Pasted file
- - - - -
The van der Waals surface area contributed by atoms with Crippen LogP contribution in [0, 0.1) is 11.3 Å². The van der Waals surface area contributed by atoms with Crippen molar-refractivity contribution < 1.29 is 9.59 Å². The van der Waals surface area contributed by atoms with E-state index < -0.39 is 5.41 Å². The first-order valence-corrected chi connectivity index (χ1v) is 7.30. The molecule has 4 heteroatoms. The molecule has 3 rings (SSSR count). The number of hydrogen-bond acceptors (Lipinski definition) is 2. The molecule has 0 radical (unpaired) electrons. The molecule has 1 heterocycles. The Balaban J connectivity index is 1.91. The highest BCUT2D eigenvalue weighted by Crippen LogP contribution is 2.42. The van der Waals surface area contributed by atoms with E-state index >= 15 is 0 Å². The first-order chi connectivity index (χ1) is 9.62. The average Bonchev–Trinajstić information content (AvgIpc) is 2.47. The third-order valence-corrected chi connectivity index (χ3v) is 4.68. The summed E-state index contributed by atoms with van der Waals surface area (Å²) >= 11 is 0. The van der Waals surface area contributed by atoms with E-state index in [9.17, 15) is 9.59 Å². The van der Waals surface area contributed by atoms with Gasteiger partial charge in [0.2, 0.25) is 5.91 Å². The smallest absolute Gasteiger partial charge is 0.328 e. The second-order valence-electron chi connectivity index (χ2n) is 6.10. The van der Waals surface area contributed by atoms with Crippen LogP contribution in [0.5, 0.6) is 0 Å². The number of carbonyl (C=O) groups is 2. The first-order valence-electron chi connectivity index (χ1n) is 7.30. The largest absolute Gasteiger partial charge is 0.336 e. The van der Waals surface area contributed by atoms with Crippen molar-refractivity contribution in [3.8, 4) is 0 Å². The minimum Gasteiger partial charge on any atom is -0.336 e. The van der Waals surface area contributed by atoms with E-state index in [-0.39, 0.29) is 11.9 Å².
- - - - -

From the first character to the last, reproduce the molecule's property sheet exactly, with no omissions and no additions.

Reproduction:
The van der Waals surface area contributed by atoms with Crippen LogP contribution in [0, 0.1) is 11.3 Å². The van der Waals surface area contributed by atoms with Crippen molar-refractivity contribution < 1.29 is 9.59 Å². The van der Waals surface area contributed by atoms with E-state index < -0.39 is 5.41 Å². The first-order valence-corrected chi connectivity index (χ1v) is 7.30. The molecule has 4 heteroatoms. The molecule has 3 rings (SSSR count). The number of hydrogen-bond acceptors (Lipinski definition) is 2. The molecule has 0 radical (unpaired) electrons. The molecule has 1 heterocycles. The Balaban J connectivity index is 1.91. The highest BCUT2D eigenvalue weighted by Crippen LogP contribution is 2.42. The van der Waals surface area contributed by atoms with E-state index >= 15 is 0 Å². The first-order chi connectivity index (χ1) is 9.62. The average Bonchev–Trinajstić information content (AvgIpc) is 2.47. The third-order valence-corrected chi connectivity index (χ3v) is 4.68. The summed E-state index contributed by atoms with van der Waals surface area (Å²) >= 11 is 0. The van der Waals surface area contributed by atoms with E-state index in [9.17, 15) is 9.59 Å². The van der Waals surface area contributed by atoms with Gasteiger partial charge in [0.2, 0.25) is 5.91 Å². The smallest absolute Gasteiger partial charge is 0.328 e. The second-order valence-electron chi connectivity index (χ2n) is 6.10. The van der Waals surface area contributed by atoms with Crippen LogP contribution in [0.5, 0.6) is 0 Å². The number of carbonyl (C=O) groups is 2. The first-order valence-electron chi connectivity index (χ1n) is 7.30. The largest absolute Gasteiger partial charge is 0.336 e. The van der Waals surface area contributed by atoms with Crippen molar-refractivity contribution in [3.8, 4) is 0 Å². The minimum Gasteiger partial charge on any atom is -0.336 e. The van der Waals surface area contributed by atoms with E-state index in [-0.39, 0.29) is 11.9 Å².